Norfolk is a shire county, under the control of Norfolk County Council. This is divided into seven local government districts, Breckland Districtmarker, Broadland District, Great Yarmouth Borough, King's Lynn and West Norfolk Borough, North Norfolk District, Norwich Citymarker and South Norfolkmarker.

In 2007 the Department for Communities and Local Governmentmarker referred Norwich City Councilmarker's proposal to become a new unitary authority to the Boundary Commission for England. The Boundary Commission consulted local bodies and reported against the proposal, so Norfolk's local government structure remains unchanged.

However, consultation on the Committee's 2008 proposals for Norfolk closed on September 26 2008, with final recommendations to Government by 31 December, 2008. Thereafter, a decision will be made by the Secretary of State for Communities and Local Government. Until then, the future organisation of the County remains uncertain.

Norfolk County Council is Conservative-controlled and led by Daniel Cox. There are 60 Conservative councillors, 13 Liberal Democrat councillors, 7 Green Party councillors, 3 Labour councillors and 1 UKIP councillor. There was a 63% turnout at the most recent local election.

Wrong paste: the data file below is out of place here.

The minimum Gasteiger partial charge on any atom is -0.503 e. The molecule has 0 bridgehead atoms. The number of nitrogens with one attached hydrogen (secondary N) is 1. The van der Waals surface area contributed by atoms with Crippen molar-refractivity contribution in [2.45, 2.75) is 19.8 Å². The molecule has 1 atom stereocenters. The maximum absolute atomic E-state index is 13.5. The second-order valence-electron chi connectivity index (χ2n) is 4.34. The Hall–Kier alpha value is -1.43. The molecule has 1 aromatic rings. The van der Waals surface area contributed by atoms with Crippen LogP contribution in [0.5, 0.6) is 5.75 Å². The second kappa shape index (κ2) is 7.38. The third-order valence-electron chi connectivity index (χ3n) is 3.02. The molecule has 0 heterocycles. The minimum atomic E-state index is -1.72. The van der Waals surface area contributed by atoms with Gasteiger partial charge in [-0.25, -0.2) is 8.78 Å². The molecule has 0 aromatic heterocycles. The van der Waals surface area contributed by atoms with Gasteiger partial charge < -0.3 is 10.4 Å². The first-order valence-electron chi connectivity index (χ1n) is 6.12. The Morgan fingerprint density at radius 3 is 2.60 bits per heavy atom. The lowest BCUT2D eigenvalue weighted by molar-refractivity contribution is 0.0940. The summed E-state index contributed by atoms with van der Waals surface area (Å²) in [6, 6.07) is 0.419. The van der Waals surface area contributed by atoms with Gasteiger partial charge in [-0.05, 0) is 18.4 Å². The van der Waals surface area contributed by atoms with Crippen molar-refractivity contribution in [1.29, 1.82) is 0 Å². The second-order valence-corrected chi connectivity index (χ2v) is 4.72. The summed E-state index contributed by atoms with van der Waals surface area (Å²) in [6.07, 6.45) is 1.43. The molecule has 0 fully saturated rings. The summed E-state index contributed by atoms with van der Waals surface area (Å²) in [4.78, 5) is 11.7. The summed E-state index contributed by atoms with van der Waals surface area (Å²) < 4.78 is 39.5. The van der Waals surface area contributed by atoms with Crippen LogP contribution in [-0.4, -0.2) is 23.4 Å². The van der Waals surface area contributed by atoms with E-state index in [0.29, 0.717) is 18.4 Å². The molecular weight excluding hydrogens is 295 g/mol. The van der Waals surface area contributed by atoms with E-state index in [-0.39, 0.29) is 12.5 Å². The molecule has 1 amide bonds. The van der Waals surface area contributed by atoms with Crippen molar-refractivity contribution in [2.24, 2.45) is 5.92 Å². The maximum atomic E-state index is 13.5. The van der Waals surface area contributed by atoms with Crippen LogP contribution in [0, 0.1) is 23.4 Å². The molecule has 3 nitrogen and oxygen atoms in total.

In the House of Commonsmarker, Norfolk is represented by four Conservative Members of Parliament, three Labour MPs and one Liberal Democrat. The Labour party represents the more urban areas of Norwich and Great Yarmouth, whilst the Conservatives represent the more rural areas. The former Home Secretary, Charles Clarke, represents Norwich Southmarker.

Norfolk Election Results 5 May 2005
Parliamentary County Council [1]
Party Votes Votes % Seats Seats % Party Votes Votes % Seats Seats %
Conservative 163224 40% 4 50% Conservative 158942 39% 46 55%
Labour 122650 30% 3 38% Green 18786 5% 2 2%
Liberal Democrat 103805 25% 1 13% Labour 108043 27% 22 26%
Others [2] 19371 5% 0 0% Liberal Democrat 113048 28% 14 17%
Others [3] 6924 2% 0 0%
Totals 409050 8 405743 84
Turnout 64% 63%
Notes
[1] Includes Town Close ward by-election held 26 May 2005, electors in Town Close didn't vote for a County Councilor on 5 May 2005 due to the death of one of the candidates between close of nominations and polling day.

[2]
UKIP, Green, LCA, Independents, Others

[3]
UKIP, LCA, Independents, Others


Settlements